¶12 No previous decision by this Court, however, has considered whether a finding in a dependency adjudication may have preclusive effect in a criminal prosecution. On this issue, the State and Crosby disagree on the application of two issue preclusion cases. In Ferris v. Hawkins, the court of appeals declined to apply issue preclusion from one administrative proceeding to a later, different administrative proceeding, finding the two proceedings involved distinct legal rights and remedies. 135 Ariz. 329, 332, 660 P.2d 1256, 1259 (App. 1983). Fitzgerald v. Superior Court In and For County of Maricopa involved a civil forfeiture proceeding in which the trial court found that the defendant had not possessed or used the items in question for any criminal activity, and the court of appeals held that issue preclusion barred the state’s relitigating those issues in a later prosecution. 173 Ariz. 539, 548, 845 P.2d 465, 474 (App. 1992).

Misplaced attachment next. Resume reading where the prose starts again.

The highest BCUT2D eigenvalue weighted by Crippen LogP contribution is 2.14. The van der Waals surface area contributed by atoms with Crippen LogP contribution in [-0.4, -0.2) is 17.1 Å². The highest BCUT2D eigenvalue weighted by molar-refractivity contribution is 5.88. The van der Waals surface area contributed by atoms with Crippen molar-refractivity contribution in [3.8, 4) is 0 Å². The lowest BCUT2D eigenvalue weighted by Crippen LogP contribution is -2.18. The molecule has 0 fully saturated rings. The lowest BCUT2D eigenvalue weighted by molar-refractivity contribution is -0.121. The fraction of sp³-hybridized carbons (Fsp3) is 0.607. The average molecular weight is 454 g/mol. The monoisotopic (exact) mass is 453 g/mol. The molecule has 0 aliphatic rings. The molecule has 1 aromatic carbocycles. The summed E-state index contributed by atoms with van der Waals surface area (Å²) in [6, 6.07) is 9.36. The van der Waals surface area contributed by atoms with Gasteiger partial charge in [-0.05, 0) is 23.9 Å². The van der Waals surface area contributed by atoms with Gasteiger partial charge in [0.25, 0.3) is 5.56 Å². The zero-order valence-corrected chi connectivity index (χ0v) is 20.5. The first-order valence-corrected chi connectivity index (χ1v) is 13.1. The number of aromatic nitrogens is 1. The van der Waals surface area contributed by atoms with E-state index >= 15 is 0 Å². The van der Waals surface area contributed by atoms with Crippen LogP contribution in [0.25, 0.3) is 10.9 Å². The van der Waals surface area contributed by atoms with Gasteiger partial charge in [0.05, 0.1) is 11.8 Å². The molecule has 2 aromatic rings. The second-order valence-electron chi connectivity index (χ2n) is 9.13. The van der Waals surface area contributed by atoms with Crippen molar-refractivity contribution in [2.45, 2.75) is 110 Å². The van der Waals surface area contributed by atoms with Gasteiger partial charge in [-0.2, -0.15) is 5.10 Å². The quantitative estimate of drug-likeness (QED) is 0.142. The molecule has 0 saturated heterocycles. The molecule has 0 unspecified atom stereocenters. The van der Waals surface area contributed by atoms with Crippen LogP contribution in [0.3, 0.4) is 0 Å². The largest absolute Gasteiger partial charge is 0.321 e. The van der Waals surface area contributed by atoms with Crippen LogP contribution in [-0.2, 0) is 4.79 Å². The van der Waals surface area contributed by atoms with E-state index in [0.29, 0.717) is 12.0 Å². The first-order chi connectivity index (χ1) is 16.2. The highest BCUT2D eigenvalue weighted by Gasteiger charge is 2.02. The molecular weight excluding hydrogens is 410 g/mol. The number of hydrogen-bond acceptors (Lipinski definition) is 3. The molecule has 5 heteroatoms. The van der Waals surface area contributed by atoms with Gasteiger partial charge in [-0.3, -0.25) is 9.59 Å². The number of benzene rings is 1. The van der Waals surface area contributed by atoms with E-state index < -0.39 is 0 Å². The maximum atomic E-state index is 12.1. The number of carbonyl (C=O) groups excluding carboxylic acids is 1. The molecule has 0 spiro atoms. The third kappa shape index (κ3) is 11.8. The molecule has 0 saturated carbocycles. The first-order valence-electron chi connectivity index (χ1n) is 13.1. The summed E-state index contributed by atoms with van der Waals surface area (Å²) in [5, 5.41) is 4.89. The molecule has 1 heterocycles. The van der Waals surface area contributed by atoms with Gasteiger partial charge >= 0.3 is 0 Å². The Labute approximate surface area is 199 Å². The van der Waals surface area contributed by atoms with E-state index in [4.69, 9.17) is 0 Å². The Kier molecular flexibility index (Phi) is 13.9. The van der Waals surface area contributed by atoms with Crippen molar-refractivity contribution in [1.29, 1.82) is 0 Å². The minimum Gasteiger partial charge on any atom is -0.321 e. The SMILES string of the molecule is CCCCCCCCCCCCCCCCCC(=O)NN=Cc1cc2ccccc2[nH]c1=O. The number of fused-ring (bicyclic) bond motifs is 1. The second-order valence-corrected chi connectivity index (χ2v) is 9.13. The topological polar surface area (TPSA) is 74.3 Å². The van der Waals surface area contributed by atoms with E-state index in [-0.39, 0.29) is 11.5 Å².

¶13 Neither case is dispositive here. Fitzgerald involved a “quasi-criminal” forfeiture proceeding and a later criminal proceeding. 173 Ariz. at 545–46, 845 P.2d at 471–72. Ferris addressed successive administrative proceedings in which the state may not have had adequate opportunity and incentive to fully litigate the issue in question in the first proceeding. 135 Ariz. at 332 n.3, 660 P.2d at 1259 n.3. Neither case determined whether a finding in a non-criminal dependency adjudication could ever have preclusive effect in a criminal case; nor did either case adopt a categorical rule applying or rejecting preclusion in the circumstances presented here.
¶14 In contrast to Fitzgerald and Ferris, here the court of appeals relied on public policy to adopt a categorical rule barring issue preclusion. The court recognized that the California Court of Appeals reached a different conclusion in Lockwood v. Superior Court, 160 Cal.App.3d 667, 206 Cal.Rptr. 785 (1984), but noted that another California appellate panel had refused to follow Lockwood as inconsistent with intervening California Supreme Court precedent. Crosby-Garbotz, 244 Ariz. at 345 ¶¶ 19–21, 28, 418 P.3d at 1118. The court also pointed to opinions from other jurisdictions that either rejected Lockwood or reached a different result. Id. at 345–47 ¶¶ 22–27, 418 P.3d at 1118–20.